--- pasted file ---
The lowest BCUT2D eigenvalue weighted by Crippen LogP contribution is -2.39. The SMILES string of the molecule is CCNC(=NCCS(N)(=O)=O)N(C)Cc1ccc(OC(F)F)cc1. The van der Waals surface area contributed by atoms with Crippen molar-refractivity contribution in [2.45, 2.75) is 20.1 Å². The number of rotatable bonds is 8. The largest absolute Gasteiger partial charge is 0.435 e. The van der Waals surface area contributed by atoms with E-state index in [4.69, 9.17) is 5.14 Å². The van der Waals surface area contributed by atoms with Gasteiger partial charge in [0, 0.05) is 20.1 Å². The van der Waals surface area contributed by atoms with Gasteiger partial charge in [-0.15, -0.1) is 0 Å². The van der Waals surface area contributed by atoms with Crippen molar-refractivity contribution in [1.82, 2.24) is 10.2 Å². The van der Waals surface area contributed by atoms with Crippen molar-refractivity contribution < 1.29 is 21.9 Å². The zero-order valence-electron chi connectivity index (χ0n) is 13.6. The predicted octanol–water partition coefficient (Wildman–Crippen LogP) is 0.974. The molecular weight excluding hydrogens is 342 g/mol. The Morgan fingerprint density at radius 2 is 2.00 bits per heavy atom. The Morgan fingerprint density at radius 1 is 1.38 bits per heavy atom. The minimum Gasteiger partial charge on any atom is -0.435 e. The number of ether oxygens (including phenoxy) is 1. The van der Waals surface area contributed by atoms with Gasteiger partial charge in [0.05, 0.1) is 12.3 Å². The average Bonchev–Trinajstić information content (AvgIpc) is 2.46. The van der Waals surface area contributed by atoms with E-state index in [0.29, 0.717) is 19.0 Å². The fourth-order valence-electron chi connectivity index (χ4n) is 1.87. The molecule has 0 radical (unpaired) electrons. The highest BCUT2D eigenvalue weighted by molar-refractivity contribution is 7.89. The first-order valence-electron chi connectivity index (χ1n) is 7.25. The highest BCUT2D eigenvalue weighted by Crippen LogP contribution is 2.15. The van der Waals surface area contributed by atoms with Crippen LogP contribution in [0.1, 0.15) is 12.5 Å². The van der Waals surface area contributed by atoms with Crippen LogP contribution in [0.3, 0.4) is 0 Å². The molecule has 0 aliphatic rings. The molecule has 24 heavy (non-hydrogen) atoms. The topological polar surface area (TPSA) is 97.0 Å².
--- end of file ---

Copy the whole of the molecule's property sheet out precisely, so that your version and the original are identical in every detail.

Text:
The lowest BCUT2D eigenvalue weighted by Crippen LogP contribution is -2.39. The SMILES string of the molecule is CCNC(=NCCS(N)(=O)=O)N(C)Cc1ccc(OC(F)F)cc1. The van der Waals surface area contributed by atoms with Crippen molar-refractivity contribution in [2.45, 2.75) is 20.1 Å². The number of rotatable bonds is 8. The largest absolute Gasteiger partial charge is 0.435 e. The van der Waals surface area contributed by atoms with E-state index in [4.69, 9.17) is 5.14 Å². The van der Waals surface area contributed by atoms with Gasteiger partial charge in [0, 0.05) is 20.1 Å². The van der Waals surface area contributed by atoms with Gasteiger partial charge in [-0.15, -0.1) is 0 Å². The van der Waals surface area contributed by atoms with Crippen molar-refractivity contribution in [1.82, 2.24) is 10.2 Å². The van der Waals surface area contributed by atoms with Crippen molar-refractivity contribution < 1.29 is 21.9 Å². The zero-order valence-electron chi connectivity index (χ0n) is 13.6. The predicted octanol–water partition coefficient (Wildman–Crippen LogP) is 0.974. The molecular weight excluding hydrogens is 342 g/mol. The Morgan fingerprint density at radius 2 is 2.00 bits per heavy atom. The Morgan fingerprint density at radius 1 is 1.38 bits per heavy atom. The minimum Gasteiger partial charge on any atom is -0.435 e. The number of ether oxygens (including phenoxy) is 1. The van der Waals surface area contributed by atoms with Gasteiger partial charge in [0.05, 0.1) is 12.3 Å². The average Bonchev–Trinajstić information content (AvgIpc) is 2.46. The van der Waals surface area contributed by atoms with E-state index in [0.29, 0.717) is 19.0 Å². The fourth-order valence-electron chi connectivity index (χ4n) is 1.87. The molecule has 0 radical (unpaired) electrons. The highest BCUT2D eigenvalue weighted by molar-refractivity contribution is 7.89. The first-order valence-electron chi connectivity index (χ1n) is 7.25. The highest BCUT2D eigenvalue weighted by Crippen LogP contribution is 2.15. The van der Waals surface area contributed by atoms with Crippen LogP contribution in [0.1, 0.15) is 12.5 Å². The van der Waals surface area contributed by atoms with Crippen LogP contribution in [0.3, 0.4) is 0 Å². The molecule has 0 aliphatic rings. The molecule has 24 heavy (non-hydrogen) atoms. The topological polar surface area (TPSA) is 97.0 Å².